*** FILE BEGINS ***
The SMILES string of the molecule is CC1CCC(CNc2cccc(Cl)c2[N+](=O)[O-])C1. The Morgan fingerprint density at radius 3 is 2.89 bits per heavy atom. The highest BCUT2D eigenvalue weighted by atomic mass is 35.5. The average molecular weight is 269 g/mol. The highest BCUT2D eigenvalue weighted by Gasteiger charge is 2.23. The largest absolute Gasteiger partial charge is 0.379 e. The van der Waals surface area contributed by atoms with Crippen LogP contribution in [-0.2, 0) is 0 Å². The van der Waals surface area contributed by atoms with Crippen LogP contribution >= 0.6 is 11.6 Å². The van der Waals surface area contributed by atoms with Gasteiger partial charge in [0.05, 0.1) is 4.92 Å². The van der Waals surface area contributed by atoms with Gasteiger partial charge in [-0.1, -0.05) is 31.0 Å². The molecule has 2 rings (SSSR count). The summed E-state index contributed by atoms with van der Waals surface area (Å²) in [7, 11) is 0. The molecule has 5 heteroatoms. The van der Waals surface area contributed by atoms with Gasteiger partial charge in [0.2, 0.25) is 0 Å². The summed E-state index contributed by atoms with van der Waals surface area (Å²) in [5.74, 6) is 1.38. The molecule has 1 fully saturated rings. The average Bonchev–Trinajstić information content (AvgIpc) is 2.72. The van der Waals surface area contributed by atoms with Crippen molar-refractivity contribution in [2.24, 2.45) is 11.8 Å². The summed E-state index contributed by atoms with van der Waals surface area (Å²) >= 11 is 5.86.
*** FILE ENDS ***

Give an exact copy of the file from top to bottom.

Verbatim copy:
The SMILES string of the molecule is CC1CCC(CNc2cccc(Cl)c2[N+](=O)[O-])C1. The Morgan fingerprint density at radius 3 is 2.89 bits per heavy atom. The highest BCUT2D eigenvalue weighted by atomic mass is 35.5. The average molecular weight is 269 g/mol. The highest BCUT2D eigenvalue weighted by Gasteiger charge is 2.23. The largest absolute Gasteiger partial charge is 0.379 e. The van der Waals surface area contributed by atoms with Crippen LogP contribution in [-0.2, 0) is 0 Å². The van der Waals surface area contributed by atoms with Crippen LogP contribution >= 0.6 is 11.6 Å². The van der Waals surface area contributed by atoms with Gasteiger partial charge in [0.05, 0.1) is 4.92 Å². The van der Waals surface area contributed by atoms with Gasteiger partial charge in [-0.1, -0.05) is 31.0 Å². The molecule has 2 rings (SSSR count). The summed E-state index contributed by atoms with van der Waals surface area (Å²) in [7, 11) is 0. The molecule has 5 heteroatoms. The van der Waals surface area contributed by atoms with Gasteiger partial charge in [0.2, 0.25) is 0 Å². The summed E-state index contributed by atoms with van der Waals surface area (Å²) in [5.74, 6) is 1.38. The molecule has 1 fully saturated rings. The average Bonchev–Trinajstić information content (AvgIpc) is 2.72. The van der Waals surface area contributed by atoms with Crippen molar-refractivity contribution in [2.24, 2.45) is 11.8 Å². The summed E-state index contributed by atoms with van der Waals surface area (Å²) >= 11 is 5.86.